The village was probably founded 2,500 years ago during the Iron Age with evidence of two hill forts on either side of Cockington valley. Little is known about Cockington from that point up until the remains of a small Saxon village were found near the Drum Inn. The evidence from this village shows that it was primarily a fishing and farming village. The first official documentation of the village was in the 10th century. The manor was owned by Alric the Saxon, before William Hostiarus, William de Falesia and Robert FitzMartin, who passed it down to his son Roger, who renounced his name to become Roger de Cockington. The Cockington family owned Cockington Estate from 1048–1348. The Cary family owned the court from 1375 to 1654. It was then sold to the Mallock family, a family of rich silversmiths from Exeter, who owned it from 1654 to 1932 when they sold the estate to the Torquay Corporation.
There are several buildings of note in Cockington.
Cricket Pavilion and grounds
The park which is now home to the cricket grounds was originally a medieval deer park. Cricket started to be played on it in 1947. The current cricket pavilion was built after the original burnt down ten years ago.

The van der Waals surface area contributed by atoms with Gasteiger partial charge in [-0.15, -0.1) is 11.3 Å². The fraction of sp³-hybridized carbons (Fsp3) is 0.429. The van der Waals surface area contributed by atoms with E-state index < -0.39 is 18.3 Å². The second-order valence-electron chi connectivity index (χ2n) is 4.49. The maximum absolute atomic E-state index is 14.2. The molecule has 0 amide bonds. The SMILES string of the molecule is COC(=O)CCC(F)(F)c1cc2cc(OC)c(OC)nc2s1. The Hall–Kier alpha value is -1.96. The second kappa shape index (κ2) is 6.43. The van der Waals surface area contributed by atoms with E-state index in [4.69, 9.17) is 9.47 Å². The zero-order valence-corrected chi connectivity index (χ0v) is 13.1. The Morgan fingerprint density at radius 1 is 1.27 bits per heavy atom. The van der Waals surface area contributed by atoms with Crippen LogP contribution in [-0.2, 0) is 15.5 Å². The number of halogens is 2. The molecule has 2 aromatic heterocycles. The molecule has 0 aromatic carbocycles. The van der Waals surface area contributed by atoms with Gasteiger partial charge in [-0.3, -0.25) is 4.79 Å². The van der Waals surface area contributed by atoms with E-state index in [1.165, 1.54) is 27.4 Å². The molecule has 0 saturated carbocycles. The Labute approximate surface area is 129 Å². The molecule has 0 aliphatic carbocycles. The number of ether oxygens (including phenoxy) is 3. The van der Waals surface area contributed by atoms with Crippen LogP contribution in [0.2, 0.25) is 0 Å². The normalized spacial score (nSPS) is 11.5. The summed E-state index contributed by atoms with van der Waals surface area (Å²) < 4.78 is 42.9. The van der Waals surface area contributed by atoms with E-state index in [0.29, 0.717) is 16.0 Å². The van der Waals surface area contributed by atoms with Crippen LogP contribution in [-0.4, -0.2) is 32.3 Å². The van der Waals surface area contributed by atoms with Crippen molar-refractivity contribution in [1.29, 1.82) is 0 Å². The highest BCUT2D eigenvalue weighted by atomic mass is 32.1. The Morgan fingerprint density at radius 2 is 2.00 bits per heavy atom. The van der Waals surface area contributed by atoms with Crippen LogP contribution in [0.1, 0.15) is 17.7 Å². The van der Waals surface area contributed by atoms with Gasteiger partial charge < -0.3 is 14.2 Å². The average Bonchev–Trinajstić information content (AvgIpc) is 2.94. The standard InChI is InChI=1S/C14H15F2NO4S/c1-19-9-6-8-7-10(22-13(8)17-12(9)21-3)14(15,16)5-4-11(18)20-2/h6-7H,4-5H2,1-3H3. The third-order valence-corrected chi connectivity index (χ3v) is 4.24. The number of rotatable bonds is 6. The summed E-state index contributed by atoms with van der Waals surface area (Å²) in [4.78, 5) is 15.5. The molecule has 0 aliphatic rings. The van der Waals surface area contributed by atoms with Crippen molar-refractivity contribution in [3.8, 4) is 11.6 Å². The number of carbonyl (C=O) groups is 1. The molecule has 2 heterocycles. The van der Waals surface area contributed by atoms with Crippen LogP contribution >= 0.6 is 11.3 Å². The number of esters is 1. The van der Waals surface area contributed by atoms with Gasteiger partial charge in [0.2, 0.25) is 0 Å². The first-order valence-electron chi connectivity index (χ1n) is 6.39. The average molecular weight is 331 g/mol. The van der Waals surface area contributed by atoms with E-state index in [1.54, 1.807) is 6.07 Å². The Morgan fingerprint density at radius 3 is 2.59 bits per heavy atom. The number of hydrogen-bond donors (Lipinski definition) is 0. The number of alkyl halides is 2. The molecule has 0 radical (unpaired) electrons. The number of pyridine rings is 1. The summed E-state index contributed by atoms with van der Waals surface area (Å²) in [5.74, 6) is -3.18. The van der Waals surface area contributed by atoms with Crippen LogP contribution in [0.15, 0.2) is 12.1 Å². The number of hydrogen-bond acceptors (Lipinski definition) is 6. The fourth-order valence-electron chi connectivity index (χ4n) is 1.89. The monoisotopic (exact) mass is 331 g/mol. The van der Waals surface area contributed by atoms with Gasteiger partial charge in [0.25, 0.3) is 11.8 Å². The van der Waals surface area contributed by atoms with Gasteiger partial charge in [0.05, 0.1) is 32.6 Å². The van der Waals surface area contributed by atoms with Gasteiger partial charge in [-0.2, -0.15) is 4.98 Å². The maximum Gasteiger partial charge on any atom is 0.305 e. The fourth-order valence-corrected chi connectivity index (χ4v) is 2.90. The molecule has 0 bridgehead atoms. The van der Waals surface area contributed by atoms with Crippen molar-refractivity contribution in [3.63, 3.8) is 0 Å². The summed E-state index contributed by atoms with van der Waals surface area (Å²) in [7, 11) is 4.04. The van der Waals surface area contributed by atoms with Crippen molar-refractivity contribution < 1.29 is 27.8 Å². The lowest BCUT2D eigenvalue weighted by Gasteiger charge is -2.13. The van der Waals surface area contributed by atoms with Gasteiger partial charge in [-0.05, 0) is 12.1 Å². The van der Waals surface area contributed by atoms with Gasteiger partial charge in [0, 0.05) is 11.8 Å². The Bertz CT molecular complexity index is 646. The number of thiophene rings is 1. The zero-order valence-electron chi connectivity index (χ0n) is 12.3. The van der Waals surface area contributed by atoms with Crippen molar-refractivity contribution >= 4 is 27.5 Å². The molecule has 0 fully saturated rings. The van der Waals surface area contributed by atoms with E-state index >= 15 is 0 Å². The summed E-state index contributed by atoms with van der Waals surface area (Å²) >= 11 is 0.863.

The Almshouses consist of seven terraced cottages built during the reign of King James I of England by the Cary family to house the poor and those who could not work within the village. When the Mallock family took over the Cockington estate, the almshouses fell into disrepair. They were rebuilt between 1790 and 1810.
The Court was the mansion house of the Mallock family, and remains the focal point of the estate. Originally built in the 16th century, it has few architectural features remaining from then, but was altered and extended several times, particularly in 1673 by Rawlyn Mallock and about 1820 by the Rev'd Roger Mallock. He had the top floor removed and the interior remodelled. Its historical significance merits great care in maintaining its existing fabric and in ensuring new elements are sympathetically designed.
In her youth, Agatha Christie regularly visited Cockington. Her novel Why Didn't They Ask Evans? is dedicated to Christopher Mallock. The Mallock family were friends of Christie's from the years before her first marriage. The Mallocks staged amateur theatricals at Cockington Court, in which Christie, managing to overcome her usual crippling shyness, took part.
Other notable buildings
- A church that has probably been around since the 11th century.
- A water mill that is in the middle of the village;
- Cockington Forge, which has been in the same place in the village for 500 years.
- Cockington Court Craft Centre
- Cockington Court Centre for Arts, Crafts and Culture
- Cockington Court history
- The Manor House
- Hutton, Charles (1815). A philosophical and mathematical dictionary containing... memoirs of the lives and writings of the most eminent authors, Volume 1. Charles Hutton. p. 278.
- Blewitt, Octavian (1832). The panorama of Torquay: a descriptive and historical sketch of the district comprised between the Dart and Teign. Simkin. pp. 270, 274.
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